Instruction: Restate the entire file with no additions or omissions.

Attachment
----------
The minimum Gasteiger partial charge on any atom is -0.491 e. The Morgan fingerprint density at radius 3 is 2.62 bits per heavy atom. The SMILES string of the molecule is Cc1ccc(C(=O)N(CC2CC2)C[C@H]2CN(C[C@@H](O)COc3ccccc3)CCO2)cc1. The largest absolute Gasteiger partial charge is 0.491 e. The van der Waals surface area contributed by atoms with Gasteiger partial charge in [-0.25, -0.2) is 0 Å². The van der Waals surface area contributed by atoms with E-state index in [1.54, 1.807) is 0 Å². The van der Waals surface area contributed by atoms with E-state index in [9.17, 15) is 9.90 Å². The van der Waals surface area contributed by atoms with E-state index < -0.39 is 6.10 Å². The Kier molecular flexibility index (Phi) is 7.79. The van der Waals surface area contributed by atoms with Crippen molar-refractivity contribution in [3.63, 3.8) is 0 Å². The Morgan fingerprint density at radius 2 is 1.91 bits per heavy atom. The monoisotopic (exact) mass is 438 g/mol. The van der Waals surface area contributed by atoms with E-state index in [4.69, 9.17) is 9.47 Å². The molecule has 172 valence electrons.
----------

The minimum Gasteiger partial charge on any atom is -0.491 e. The Morgan fingerprint density at radius 3 is 2.62 bits per heavy atom. The SMILES string of the molecule is Cc1ccc(C(=O)N(CC2CC2)C[C@H]2CN(C[C@@H](O)COc3ccccc3)CCO2)cc1. The largest absolute Gasteiger partial charge is 0.491 e. The van der Waals surface area contributed by atoms with Gasteiger partial charge in [-0.25, -0.2) is 0 Å². The van der Waals surface area contributed by atoms with E-state index in [1.54, 1.807) is 0 Å². The van der Waals surface area contributed by atoms with E-state index in [9.17, 15) is 9.90 Å². The van der Waals surface area contributed by atoms with E-state index < -0.39 is 6.10 Å². The Kier molecular flexibility index (Phi) is 7.79. The van der Waals surface area contributed by atoms with Crippen molar-refractivity contribution in [3.63, 3.8) is 0 Å². The Morgan fingerprint density at radius 2 is 1.91 bits per heavy atom. The monoisotopic (exact) mass is 438 g/mol. The van der Waals surface area contributed by atoms with E-state index in [4.69, 9.17) is 9.47 Å². The molecule has 172 valence electrons.